4 headline is published quarterly by Mike Rossiter 5851 Kittiwake Drive Richmond, BC V7E 3P1 for ad space call Editor Janelle Breese Biagioni 2031 Gourman Pl Victoria, BC V9B 6A9 HEADLINE welcomes letters and relevant articles for publication, and reserves the right to edit any accepted submissions for clarity and length. A signature, address, and telephone number are required. Please contact Janelle Breese Biagioni for copy deadlines. Mike Rossiter and HEADLINE editors take no responsibility for, nor do they necessarily agree with, the opinions contained in articles, letters or advertising. Contact Janelle Breese Biagioni at for information CHANGE OF ADDRESS? We would like to keep our mailing list up-to-date! If you have moved or would like to be on the mailing list, please contact Mary Lou at: or her at: (Please put HEADLINE in subject line of ) Government Resources Regional Health Authority s ABI Coordinators: Fraser Health - Aquired Brain injury Program Interior Health Authority , Contact Name: Deborah Preston Acquired Brain Injury Program, Northern Health Call Vancouver Coastal Health Authority Vancouver Island Health Authority , Contact Name: Judith Armstrong Enquiry BC-to locate Provincial Government Departments Lower Mainland Outside Lower Mainland Victoria Ministry of Advanced Education, Training and Technology: Open Learning Information: In and Outside Lower Mainland Student Loan Information: Lower Mainland Outside Lower Mainland select 1 then 5 Public Guardian & Trustee of British Columbia: West Hastings St. Vancouver, BC V6B 3L3 Victim s Info Line: Adult and Youth Addiction Services: Lower Mainland Outside Lower Mainland Community Resources BC Coalition of People with Disabilities Advocacy Access Program for assistance with provincial and federal disability benefits Lower Mainland Outside Lower Mainland Bus Pass for Persons with Disabilities and Seniors Lower Mainland Outside Lower Mainland Tim Readman, Executive Director Stroke Recovery Association of BC Phone: Toll Free: Cerebral Palsy Association of BC Lower Mainland Voice and TTY Outside Lower Mainland Community Brain Injury Program for Children & Youth in BC Toll Free Epilepsy BC Lower Mainland Outside Lower Mainland Victoria Information Services Vancouver headline 4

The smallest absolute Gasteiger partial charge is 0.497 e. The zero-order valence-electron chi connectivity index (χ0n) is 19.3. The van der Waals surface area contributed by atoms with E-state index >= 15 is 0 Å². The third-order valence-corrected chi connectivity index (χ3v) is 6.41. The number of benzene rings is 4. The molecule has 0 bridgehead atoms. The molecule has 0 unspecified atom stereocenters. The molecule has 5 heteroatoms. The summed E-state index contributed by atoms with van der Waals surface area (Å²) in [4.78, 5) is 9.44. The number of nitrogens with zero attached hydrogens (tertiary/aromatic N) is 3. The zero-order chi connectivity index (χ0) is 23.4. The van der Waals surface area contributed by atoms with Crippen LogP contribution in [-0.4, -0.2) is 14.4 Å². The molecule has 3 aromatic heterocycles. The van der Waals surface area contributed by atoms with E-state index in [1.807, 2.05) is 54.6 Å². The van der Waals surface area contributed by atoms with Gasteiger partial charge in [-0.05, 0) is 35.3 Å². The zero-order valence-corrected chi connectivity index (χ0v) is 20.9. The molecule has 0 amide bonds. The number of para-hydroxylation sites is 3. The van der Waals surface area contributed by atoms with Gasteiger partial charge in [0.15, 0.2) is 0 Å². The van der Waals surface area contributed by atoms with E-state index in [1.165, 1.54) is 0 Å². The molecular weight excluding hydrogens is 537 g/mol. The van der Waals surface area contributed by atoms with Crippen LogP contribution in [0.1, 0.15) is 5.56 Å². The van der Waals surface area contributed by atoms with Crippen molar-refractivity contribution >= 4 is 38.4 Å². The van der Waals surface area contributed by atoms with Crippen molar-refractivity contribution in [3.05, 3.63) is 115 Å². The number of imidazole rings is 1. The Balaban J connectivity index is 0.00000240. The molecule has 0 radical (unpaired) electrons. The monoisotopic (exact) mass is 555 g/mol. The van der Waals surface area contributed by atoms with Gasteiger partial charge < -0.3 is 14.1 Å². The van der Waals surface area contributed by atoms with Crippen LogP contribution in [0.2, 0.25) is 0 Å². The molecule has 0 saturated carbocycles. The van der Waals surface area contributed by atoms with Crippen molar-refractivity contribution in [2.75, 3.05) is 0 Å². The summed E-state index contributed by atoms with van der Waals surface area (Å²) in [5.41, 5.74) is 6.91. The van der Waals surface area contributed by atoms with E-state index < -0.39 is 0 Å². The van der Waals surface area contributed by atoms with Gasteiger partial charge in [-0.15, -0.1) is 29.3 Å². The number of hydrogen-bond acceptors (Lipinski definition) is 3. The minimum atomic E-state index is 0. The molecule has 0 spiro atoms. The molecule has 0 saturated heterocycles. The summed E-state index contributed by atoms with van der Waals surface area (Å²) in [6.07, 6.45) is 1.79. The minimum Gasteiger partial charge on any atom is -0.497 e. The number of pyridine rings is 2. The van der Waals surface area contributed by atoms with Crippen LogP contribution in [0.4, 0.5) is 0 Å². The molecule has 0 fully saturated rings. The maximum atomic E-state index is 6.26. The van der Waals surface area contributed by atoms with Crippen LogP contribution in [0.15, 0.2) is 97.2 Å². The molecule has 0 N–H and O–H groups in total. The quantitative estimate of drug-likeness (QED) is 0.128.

5 Gifts of Your Time & Talent are Priceless Most people I know live on a predictable income and have to find cost-saving measures when shopping at Christmas. As well everyone wants the gift they offer to another to have meaning and value. I encourage you to look at your time and talents to give as gifts to friends and family. These are often overlooked as a consideration, but I assure you that the recipient will be touched by your thoughtfulness. Giving of your talents and time is simple, free, and really shows the person that you care about them. Use the coupon below (cut out and photocopy as many as you need) and commit to doing something with or for the person you are giving the gift to. Here are some suggestions: Yard work (cut the grass, pull weeds, rake the leaves, build a fence, help decorate) Lend your skills (child minding, housecleaning, running errands, pet sitting) One-time event (breakfast in bed, homemade dinner, batch of cookies, bread) Give of your talents (photography, painting or drawing, makeup or hair, manicure/pedicure) Good old elbow grease (clean the refrigerator, clean the garage, wash the car inside and out) Your family and friends will be thrilled to have the investment of your time and talents as a gift this year. Be wacky. Be wild. Be creative. Whatever it is you decide, give the gift with joy, confidence and commitment. Make sure you smile when they cash it in! Merry Christmas: This coupon is good for With love, I N T E R N E T Resources Headline is a proud supporter of Learn Connect Find BC Brain Injury Association www. bcbraininjuryassociation.com Campbell River Head Injury Support Society Fraser Valley Brain Injury Association Brain Trust Canada Nanaimo Brain Injury Society Powell River Brain Injury Society Prince George Brain Injured Group Society Brain Injury Resources Ontario Brain Injury Association Brain Injury Association USA South Okanagan Similkameen BI Society Victoria Brain Injury Society The Perspective Network The TBI Chat Room G.F. Strong Rehab BC Eplilepsy Society Headway Centre Howe Sound Rehabilitation Services Society Northern Brain Injury Association headline 5